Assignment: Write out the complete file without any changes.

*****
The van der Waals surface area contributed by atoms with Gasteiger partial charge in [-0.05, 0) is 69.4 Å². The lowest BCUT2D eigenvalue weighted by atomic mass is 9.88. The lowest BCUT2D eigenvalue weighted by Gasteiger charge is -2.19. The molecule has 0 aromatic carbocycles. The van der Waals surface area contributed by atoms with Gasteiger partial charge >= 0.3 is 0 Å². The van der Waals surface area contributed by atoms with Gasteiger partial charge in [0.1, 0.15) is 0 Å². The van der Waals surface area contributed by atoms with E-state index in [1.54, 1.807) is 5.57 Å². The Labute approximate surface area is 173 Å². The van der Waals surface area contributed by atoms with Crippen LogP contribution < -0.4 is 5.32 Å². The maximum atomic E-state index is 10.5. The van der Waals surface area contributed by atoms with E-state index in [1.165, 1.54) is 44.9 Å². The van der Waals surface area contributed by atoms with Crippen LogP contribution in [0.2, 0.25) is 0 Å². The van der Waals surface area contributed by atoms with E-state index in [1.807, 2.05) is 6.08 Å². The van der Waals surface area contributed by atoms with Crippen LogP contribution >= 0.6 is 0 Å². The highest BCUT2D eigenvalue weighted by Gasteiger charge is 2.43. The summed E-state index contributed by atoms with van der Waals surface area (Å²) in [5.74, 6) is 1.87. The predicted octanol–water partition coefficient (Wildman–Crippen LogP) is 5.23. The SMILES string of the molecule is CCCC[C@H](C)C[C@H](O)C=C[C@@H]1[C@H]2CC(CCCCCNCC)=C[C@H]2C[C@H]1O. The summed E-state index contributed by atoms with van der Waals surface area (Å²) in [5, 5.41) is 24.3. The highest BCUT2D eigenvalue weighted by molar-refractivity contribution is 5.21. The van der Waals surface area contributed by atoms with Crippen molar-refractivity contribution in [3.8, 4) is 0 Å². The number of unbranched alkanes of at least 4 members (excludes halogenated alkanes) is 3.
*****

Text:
The van der Waals surface area contributed by atoms with Gasteiger partial charge in [-0.05, 0) is 69.4 Å². The lowest BCUT2D eigenvalue weighted by atomic mass is 9.88. The lowest BCUT2D eigenvalue weighted by Gasteiger charge is -2.19. The molecule has 0 aromatic carbocycles. The van der Waals surface area contributed by atoms with Gasteiger partial charge >= 0.3 is 0 Å². The van der Waals surface area contributed by atoms with Gasteiger partial charge in [0.1, 0.15) is 0 Å². The van der Waals surface area contributed by atoms with E-state index in [1.54, 1.807) is 5.57 Å². The Labute approximate surface area is 173 Å². The van der Waals surface area contributed by atoms with Crippen LogP contribution < -0.4 is 5.32 Å². The maximum atomic E-state index is 10.5. The van der Waals surface area contributed by atoms with E-state index in [1.165, 1.54) is 44.9 Å². The van der Waals surface area contributed by atoms with Crippen LogP contribution in [0.2, 0.25) is 0 Å². The van der Waals surface area contributed by atoms with E-state index in [1.807, 2.05) is 6.08 Å². The van der Waals surface area contributed by atoms with Crippen LogP contribution >= 0.6 is 0 Å². The highest BCUT2D eigenvalue weighted by Gasteiger charge is 2.43. The summed E-state index contributed by atoms with van der Waals surface area (Å²) in [5.74, 6) is 1.87. The predicted octanol–water partition coefficient (Wildman–Crippen LogP) is 5.23. The SMILES string of the molecule is CCCC[C@H](C)C[C@H](O)C=C[C@@H]1[C@H]2CC(CCCCCNCC)=C[C@H]2C[C@H]1O. The summed E-state index contributed by atoms with van der Waals surface area (Å²) in [5, 5.41) is 24.3. The highest BCUT2D eigenvalue weighted by molar-refractivity contribution is 5.21. The van der Waals surface area contributed by atoms with Crippen molar-refractivity contribution in [3.8, 4) is 0 Å². The number of unbranched alkanes of at least 4 members (excludes halogenated alkanes) is 3.